Tablet sales exceed smartphones and PC sales are dropping off. Mobile traffic is doubling year on year because of i) adoption of devices and ii) improvement of mobile networks. The rise of the fourth screen is here. A quarter of devices in workplace are now tablets or mobile devices.
Ware mentioned some interesting industry developments and useful articles including:
- Forrester’s George Colony Forbes' article: Hello, App Internet, Goobye, Web
- The Lancet have their own custom app
- Gray’s Anatomy - books and reference works converting to apps that blur with an ebook
- SciVerse Science Direct
- First Consult - diagnostic tool on an app
- Wolters Kluwer have become powerful advocate of the app with tablets
- Elsevier have launched an iPad subscription - content plan - from as little as 75 euros per month
- The Oncologist's production values are getting closer to TV on video
- Interested to watch the BMJ - average reading time for a page report is 15 minutes.
Case study: Epocrates is their point-of-care drug information and identification of pills app. It has built up >1million users with half of all US doctors as users. They have a 'freemium' version supported by advertising. Most users use it for 30 seconds at a time on average five times a day.
Mobile can be used for discovery and as a sales channel. There is renewed interest in individual purchasers. But should we consider a cynic's view of mobile apps? Are they the CD-Roms of mobile? And what about app versus app? The FT removed the iOS app as they didn’t want to lose a third of revenue and the marketing controlled by Apple.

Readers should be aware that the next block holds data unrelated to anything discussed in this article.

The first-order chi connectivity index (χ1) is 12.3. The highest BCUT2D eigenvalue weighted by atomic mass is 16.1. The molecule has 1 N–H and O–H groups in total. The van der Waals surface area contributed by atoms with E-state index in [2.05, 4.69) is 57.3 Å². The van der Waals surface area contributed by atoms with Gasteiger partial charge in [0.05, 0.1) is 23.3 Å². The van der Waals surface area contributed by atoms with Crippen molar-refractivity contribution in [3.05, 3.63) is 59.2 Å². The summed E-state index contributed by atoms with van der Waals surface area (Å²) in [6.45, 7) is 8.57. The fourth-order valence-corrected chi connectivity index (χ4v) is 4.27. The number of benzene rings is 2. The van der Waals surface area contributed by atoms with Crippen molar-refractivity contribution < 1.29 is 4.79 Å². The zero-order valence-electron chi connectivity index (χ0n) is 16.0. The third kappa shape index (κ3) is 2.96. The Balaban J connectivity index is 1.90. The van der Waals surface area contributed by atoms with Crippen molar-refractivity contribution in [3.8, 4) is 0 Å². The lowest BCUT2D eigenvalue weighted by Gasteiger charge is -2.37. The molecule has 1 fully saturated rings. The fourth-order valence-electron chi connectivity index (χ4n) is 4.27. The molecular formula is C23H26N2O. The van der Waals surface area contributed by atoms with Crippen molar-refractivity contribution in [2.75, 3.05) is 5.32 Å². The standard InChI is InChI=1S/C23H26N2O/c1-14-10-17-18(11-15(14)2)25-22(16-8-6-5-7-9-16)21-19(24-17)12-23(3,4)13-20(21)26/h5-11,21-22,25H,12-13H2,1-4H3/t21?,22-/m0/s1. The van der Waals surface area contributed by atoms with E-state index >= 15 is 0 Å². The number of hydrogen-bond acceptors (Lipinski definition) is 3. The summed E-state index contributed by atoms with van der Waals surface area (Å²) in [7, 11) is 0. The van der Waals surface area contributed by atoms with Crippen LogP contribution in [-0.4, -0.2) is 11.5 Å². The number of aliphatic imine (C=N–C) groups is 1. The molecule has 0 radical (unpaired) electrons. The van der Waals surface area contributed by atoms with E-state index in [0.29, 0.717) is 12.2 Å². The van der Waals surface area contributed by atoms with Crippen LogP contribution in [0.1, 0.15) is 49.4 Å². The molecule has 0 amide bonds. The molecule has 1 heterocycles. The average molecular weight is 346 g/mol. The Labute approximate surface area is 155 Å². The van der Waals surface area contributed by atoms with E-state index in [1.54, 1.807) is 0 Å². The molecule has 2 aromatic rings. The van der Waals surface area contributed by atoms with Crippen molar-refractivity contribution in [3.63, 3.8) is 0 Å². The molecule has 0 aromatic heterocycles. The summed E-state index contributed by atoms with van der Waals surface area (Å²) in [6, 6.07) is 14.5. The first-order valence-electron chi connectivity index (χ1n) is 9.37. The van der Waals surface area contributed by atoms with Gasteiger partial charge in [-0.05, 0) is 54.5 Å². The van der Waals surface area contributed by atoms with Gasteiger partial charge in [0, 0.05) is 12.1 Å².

He summarised the evolution of apps as:
- looking up
- keeping up
- long-form reading (tablet)
- self-study, CME, educational
- swivel apps (sharing information, e.g. doctors share information with patient to help them influence their own outcomes)
- interacting (with research information) still in infancy for annotation, tag, add abstractions, but only if synched through the cloud
- and true workflow integration for STM, which is still to come.
The key challenges for STM publishers include re-imaging content for use case versus repackaging products in digital facsimiles and supporting widespread adoption in institution and hospitals. Business models to consider are: adding value to subscriptions; improving customer experience; advertising and sponsorship; 'freemium' model; individual tablet subscriptions; paid for apps and ebooks. He closed with a list of essential actions for STM publishers:
- mobile development is a core competence
- adopt multi-channel content systems
- mobile optimisation is critical
- experiment with business models
- manage the costs.